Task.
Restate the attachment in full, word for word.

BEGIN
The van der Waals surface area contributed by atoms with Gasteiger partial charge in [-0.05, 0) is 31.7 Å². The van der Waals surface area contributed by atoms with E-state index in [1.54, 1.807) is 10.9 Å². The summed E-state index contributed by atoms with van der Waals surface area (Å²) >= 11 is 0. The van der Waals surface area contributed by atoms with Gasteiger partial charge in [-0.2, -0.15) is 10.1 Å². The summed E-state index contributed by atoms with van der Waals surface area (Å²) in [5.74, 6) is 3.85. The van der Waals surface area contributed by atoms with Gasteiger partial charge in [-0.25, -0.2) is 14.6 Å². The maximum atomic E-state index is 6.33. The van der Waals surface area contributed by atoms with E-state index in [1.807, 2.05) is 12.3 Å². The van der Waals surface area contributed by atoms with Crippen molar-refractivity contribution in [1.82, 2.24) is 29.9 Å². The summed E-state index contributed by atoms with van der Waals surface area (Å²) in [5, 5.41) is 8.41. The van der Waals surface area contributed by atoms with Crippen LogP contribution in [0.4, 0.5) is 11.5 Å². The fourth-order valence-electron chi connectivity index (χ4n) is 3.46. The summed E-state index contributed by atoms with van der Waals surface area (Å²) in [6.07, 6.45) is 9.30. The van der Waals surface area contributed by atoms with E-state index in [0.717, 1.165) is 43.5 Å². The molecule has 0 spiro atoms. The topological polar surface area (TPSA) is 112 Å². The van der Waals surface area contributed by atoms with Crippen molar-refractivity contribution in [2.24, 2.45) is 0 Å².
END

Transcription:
The van der Waals surface area contributed by atoms with Gasteiger partial charge in [-0.05, 0) is 31.7 Å². The van der Waals surface area contributed by atoms with E-state index in [1.54, 1.807) is 10.9 Å². The summed E-state index contributed by atoms with van der Waals surface area (Å²) >= 11 is 0. The van der Waals surface area contributed by atoms with Gasteiger partial charge in [-0.2, -0.15) is 10.1 Å². The summed E-state index contributed by atoms with van der Waals surface area (Å²) in [5.74, 6) is 3.85. The van der Waals surface area contributed by atoms with Gasteiger partial charge in [-0.25, -0.2) is 14.6 Å². The maximum atomic E-state index is 6.33. The van der Waals surface area contributed by atoms with E-state index in [1.807, 2.05) is 12.3 Å². The van der Waals surface area contributed by atoms with Crippen molar-refractivity contribution in [1.82, 2.24) is 29.9 Å². The summed E-state index contributed by atoms with van der Waals surface area (Å²) in [5, 5.41) is 8.41. The van der Waals surface area contributed by atoms with Crippen LogP contribution in [0.4, 0.5) is 11.5 Å². The fourth-order valence-electron chi connectivity index (χ4n) is 3.46. The summed E-state index contributed by atoms with van der Waals surface area (Å²) in [6.07, 6.45) is 9.30. The van der Waals surface area contributed by atoms with E-state index in [0.717, 1.165) is 43.5 Å². The molecule has 0 spiro atoms. The topological polar surface area (TPSA) is 112 Å². The van der Waals surface area contributed by atoms with Crippen molar-refractivity contribution in [2.24, 2.45) is 0 Å².